Ontario unveils winter COVID test strategy, to include “holiday lightning”

Ontario unveiled its winter COVID-19 test strategy on Thursday, which includes a “holiday lightning bomb” as well as providing students with take-home rapid antigen tests during the school break.

The province said it is looking to expand its test plan during winter and the colder weather is coming and is pushing people to spend more time indoors and increase close contact.

The winter strategy is a three-shrimp response – holiday mobile testing, access to low-barrier testing options for elementary and high school students, and expanded access to pharmacy testing.

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From mid-December to early January, the province will launch a mobile phone test with “pop-up testing for asymptomatic people in a higher traffic public setting.” Places for these mobile units will be released in the coming weeks but will most likely be close to public spaces such as retail stores and holiday markets.

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Locations will also be selected based on where risk is higher including areas with low vaccine numbers and / or a higher transmission number.

The province will also distribute 11 million rapid antigen tests to students in publicly funded schools between late November and mid-December ahead of the winter break. The acquisition of the tests will cost the government $ 50 million.

Each student will receive five tests and should test themselves every three to four days during the break (every Monday and Thursday from December 23). Participation in this endeavor is voluntary.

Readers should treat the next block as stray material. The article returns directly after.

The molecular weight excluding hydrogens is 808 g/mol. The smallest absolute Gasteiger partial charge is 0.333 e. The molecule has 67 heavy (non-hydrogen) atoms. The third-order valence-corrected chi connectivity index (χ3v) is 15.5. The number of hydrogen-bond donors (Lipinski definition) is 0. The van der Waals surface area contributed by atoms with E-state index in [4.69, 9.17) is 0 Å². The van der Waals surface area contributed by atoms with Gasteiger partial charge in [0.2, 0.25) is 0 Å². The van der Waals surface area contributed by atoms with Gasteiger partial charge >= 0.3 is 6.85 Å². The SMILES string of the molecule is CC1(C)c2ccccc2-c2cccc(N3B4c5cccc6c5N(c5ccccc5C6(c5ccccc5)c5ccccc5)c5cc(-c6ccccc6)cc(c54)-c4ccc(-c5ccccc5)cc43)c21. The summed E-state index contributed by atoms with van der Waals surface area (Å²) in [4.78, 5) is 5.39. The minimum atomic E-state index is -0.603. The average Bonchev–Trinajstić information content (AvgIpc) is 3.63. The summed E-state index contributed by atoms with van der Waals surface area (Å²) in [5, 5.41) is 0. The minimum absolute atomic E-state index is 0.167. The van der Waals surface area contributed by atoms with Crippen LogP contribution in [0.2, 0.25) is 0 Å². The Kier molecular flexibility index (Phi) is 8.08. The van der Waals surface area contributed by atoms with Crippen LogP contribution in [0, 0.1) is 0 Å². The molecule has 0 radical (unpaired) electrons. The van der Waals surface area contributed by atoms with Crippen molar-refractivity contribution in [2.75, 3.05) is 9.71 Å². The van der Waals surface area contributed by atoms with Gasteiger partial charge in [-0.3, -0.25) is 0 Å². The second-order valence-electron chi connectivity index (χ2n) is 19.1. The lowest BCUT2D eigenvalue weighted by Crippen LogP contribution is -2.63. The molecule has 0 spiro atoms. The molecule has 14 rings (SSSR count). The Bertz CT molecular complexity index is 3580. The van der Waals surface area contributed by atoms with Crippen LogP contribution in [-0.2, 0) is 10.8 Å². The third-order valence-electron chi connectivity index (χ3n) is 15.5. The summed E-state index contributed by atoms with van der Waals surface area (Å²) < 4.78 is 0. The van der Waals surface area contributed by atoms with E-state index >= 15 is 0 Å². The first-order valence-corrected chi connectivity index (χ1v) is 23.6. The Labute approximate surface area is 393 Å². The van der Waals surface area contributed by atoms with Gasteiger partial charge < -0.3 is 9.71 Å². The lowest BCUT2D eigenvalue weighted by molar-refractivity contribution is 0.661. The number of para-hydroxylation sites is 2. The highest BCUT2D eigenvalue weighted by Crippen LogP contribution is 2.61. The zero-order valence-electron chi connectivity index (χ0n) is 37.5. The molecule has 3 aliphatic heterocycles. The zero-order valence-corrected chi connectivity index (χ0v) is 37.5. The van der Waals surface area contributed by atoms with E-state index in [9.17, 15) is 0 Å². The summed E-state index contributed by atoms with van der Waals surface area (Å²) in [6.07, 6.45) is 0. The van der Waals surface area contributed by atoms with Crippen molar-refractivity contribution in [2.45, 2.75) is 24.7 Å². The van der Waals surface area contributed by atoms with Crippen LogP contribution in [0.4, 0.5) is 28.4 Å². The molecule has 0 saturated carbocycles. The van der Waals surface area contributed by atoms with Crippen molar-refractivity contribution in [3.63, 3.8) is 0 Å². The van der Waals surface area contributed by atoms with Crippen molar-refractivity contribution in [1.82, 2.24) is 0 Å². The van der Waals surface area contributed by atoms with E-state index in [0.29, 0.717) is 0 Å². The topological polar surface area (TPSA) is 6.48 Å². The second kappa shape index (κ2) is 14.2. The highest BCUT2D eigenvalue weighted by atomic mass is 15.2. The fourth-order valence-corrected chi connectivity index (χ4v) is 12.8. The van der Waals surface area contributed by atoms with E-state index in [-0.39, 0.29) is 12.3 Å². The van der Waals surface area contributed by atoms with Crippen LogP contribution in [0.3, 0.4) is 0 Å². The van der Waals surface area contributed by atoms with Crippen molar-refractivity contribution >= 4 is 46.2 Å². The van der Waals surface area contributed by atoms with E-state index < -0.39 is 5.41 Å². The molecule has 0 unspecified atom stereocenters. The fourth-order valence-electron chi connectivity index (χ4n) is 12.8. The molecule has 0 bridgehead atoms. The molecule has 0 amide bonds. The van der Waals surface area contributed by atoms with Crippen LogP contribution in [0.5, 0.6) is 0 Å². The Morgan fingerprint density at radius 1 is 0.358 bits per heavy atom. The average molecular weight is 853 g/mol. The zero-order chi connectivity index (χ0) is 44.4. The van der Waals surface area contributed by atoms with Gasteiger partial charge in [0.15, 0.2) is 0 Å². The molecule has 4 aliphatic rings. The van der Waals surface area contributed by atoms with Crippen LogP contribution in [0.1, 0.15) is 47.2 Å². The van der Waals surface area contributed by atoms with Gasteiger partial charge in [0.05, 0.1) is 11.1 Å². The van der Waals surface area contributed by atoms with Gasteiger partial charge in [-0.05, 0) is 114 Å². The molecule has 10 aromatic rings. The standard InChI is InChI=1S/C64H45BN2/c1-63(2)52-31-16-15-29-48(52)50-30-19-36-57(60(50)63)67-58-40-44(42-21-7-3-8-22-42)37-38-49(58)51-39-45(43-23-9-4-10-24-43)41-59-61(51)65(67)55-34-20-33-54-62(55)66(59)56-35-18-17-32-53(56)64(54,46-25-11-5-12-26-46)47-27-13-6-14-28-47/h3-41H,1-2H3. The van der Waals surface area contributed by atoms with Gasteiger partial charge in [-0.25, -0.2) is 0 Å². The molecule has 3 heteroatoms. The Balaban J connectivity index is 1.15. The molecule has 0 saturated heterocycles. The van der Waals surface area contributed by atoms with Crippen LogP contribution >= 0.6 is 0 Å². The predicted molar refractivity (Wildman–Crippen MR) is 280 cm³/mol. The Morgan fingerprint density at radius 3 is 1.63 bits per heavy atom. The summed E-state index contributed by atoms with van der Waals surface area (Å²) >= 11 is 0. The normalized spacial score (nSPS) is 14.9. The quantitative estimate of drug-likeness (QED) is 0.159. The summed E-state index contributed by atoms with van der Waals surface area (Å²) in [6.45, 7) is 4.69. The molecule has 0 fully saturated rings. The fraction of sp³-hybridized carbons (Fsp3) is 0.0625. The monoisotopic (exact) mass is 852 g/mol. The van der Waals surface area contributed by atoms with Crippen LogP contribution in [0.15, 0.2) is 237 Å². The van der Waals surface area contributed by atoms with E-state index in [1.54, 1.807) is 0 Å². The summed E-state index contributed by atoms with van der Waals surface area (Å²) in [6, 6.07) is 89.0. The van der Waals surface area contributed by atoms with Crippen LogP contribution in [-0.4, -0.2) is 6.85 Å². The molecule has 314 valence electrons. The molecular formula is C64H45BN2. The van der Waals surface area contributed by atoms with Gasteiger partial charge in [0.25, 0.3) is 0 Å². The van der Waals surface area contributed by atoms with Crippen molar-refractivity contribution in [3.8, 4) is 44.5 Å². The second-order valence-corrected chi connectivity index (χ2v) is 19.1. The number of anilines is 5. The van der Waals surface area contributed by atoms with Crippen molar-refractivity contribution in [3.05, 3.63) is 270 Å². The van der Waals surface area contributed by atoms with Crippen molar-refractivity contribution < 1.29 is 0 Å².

This program was also offered to First Nations schools.

In late October, Ontario said all students in Toronto public schools will have access to portable PCR kits, an option that will be available to more students across the province starting in mid-November.

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This is done to “increase access to low barrier test options for school children,” the province said. Private and Indian Nations schools may also participate.

The PCR kits are available for students who are symptomatic or asymptomatic but have been identified as a close contact of a confirmed COVID-19 case.

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The number of pharmacies offering trials will increase starting November 18 and will go from 211 to 1,300 within a few weeks. This will include tests offered to symptomatic individuals who were criticized when it was announced on Tuesday.

Health Minister Christine Elliott defended the decision on Wednesday, saying the pharmacies will take standard infection prevention and control measures – including mask-wearing, physical distance and having a dedicated space to perform the tests.

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Other new test options that will be offered by pharmacies include laboratory-based PCR tests, self-collecting laboratory PCR tools, and rapid molecular (diagnostic) testing in stores. However, not all participating stores will offer all of the above. Ontarians can see places here.

With files from The Canadian Press

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